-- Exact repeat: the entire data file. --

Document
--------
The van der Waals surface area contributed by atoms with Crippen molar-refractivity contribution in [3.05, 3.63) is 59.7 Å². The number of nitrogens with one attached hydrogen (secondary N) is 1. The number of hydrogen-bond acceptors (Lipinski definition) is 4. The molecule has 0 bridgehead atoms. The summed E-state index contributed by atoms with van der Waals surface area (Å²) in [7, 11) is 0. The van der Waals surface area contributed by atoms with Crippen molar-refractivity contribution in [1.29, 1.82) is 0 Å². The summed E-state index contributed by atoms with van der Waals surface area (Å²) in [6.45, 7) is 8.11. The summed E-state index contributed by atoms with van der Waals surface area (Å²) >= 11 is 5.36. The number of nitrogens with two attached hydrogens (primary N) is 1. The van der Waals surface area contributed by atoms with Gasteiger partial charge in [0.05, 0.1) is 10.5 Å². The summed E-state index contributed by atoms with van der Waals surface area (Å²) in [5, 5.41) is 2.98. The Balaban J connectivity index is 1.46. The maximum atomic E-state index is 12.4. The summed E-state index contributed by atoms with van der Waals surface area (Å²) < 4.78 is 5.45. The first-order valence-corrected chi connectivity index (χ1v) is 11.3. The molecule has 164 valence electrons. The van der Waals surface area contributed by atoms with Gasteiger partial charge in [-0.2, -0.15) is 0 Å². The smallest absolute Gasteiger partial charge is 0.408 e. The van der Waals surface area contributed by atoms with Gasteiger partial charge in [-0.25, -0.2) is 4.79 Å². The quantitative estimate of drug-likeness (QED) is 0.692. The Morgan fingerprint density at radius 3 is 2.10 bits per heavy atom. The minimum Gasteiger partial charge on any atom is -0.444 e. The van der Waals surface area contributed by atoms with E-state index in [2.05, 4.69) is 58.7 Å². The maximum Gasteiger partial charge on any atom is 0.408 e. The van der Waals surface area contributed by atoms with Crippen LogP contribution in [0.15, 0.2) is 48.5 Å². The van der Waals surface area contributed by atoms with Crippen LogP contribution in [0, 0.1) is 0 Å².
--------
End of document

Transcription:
The van der Waals surface area contributed by atoms with Crippen molar-refractivity contribution in [3.05, 3.63) is 59.7 Å². The number of nitrogens with one attached hydrogen (secondary N) is 1. The number of hydrogen-bond acceptors (Lipinski definition) is 4. The molecule has 0 bridgehead atoms. The summed E-state index contributed by atoms with van der Waals surface area (Å²) in [7, 11) is 0. The van der Waals surface area contributed by atoms with Crippen molar-refractivity contribution in [1.29, 1.82) is 0 Å². The summed E-state index contributed by atoms with van der Waals surface area (Å²) in [6.45, 7) is 8.11. The summed E-state index contributed by atoms with van der Waals surface area (Å²) >= 11 is 5.36. The number of nitrogens with two attached hydrogens (primary N) is 1. The van der Waals surface area contributed by atoms with Gasteiger partial charge in [0.05, 0.1) is 10.5 Å². The summed E-state index contributed by atoms with van der Waals surface area (Å²) in [5, 5.41) is 2.98. The Balaban J connectivity index is 1.46. The maximum atomic E-state index is 12.4. The summed E-state index contributed by atoms with van der Waals surface area (Å²) < 4.78 is 5.45. The first-order valence-corrected chi connectivity index (χ1v) is 11.3. The molecule has 164 valence electrons. The van der Waals surface area contributed by atoms with Gasteiger partial charge in [-0.2, -0.15) is 0 Å². The smallest absolute Gasteiger partial charge is 0.408 e. The van der Waals surface area contributed by atoms with Gasteiger partial charge in [-0.25, -0.2) is 4.79 Å². The quantitative estimate of drug-likeness (QED) is 0.692. The Morgan fingerprint density at radius 3 is 2.10 bits per heavy atom. The minimum Gasteiger partial charge on any atom is -0.444 e. The van der Waals surface area contributed by atoms with E-state index in [2.05, 4.69) is 58.7 Å². The maximum Gasteiger partial charge on any atom is 0.408 e. The van der Waals surface area contributed by atoms with Crippen LogP contribution in [0.15, 0.2) is 48.5 Å². The van der Waals surface area contributed by atoms with Crippen LogP contribution in [0, 0.1) is 0 Å².